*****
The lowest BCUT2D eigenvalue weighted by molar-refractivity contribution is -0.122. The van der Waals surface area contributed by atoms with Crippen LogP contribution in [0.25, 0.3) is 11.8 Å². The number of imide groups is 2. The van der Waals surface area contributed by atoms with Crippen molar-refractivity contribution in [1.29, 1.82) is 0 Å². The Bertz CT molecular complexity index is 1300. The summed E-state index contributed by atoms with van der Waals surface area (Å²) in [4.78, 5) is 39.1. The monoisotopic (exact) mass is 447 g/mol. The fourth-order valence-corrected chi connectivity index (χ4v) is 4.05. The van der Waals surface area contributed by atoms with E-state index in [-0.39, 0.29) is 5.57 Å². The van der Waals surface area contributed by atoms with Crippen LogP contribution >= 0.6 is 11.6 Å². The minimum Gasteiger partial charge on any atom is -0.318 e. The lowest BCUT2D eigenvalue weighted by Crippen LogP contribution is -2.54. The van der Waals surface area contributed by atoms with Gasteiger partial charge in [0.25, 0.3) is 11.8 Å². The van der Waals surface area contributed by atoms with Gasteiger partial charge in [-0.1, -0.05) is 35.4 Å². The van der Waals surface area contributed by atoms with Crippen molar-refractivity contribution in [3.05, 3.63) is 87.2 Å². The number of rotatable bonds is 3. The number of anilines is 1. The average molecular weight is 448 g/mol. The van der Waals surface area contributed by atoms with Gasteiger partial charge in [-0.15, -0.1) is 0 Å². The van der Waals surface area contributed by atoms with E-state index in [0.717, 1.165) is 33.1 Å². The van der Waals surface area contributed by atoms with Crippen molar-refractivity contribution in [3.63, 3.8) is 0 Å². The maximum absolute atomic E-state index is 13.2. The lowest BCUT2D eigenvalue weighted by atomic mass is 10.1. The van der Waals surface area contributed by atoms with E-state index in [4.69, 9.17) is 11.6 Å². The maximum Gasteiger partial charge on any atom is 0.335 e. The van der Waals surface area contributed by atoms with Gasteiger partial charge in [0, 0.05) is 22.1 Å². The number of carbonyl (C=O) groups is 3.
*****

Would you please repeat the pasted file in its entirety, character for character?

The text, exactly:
The lowest BCUT2D eigenvalue weighted by molar-refractivity contribution is -0.122. The van der Waals surface area contributed by atoms with Crippen LogP contribution in [0.25, 0.3) is 11.8 Å². The number of imide groups is 2. The van der Waals surface area contributed by atoms with Crippen molar-refractivity contribution in [1.29, 1.82) is 0 Å². The Bertz CT molecular complexity index is 1300. The summed E-state index contributed by atoms with van der Waals surface area (Å²) in [4.78, 5) is 39.1. The monoisotopic (exact) mass is 447 g/mol. The fourth-order valence-corrected chi connectivity index (χ4v) is 4.05. The van der Waals surface area contributed by atoms with E-state index in [-0.39, 0.29) is 5.57 Å². The van der Waals surface area contributed by atoms with Crippen LogP contribution >= 0.6 is 11.6 Å². The minimum Gasteiger partial charge on any atom is -0.318 e. The lowest BCUT2D eigenvalue weighted by Crippen LogP contribution is -2.54. The van der Waals surface area contributed by atoms with Gasteiger partial charge in [0.25, 0.3) is 11.8 Å². The van der Waals surface area contributed by atoms with Gasteiger partial charge in [-0.1, -0.05) is 35.4 Å². The van der Waals surface area contributed by atoms with Crippen molar-refractivity contribution in [3.05, 3.63) is 87.2 Å². The number of rotatable bonds is 3. The number of anilines is 1. The average molecular weight is 448 g/mol. The van der Waals surface area contributed by atoms with Gasteiger partial charge in [-0.15, -0.1) is 0 Å². The van der Waals surface area contributed by atoms with E-state index in [0.717, 1.165) is 33.1 Å². The van der Waals surface area contributed by atoms with Crippen molar-refractivity contribution in [3.63, 3.8) is 0 Å². The maximum absolute atomic E-state index is 13.2. The lowest BCUT2D eigenvalue weighted by atomic mass is 10.1. The van der Waals surface area contributed by atoms with E-state index in [4.69, 9.17) is 11.6 Å². The maximum Gasteiger partial charge on any atom is 0.335 e. The van der Waals surface area contributed by atoms with Gasteiger partial charge in [0, 0.05) is 22.1 Å². The number of carbonyl (C=O) groups is 3.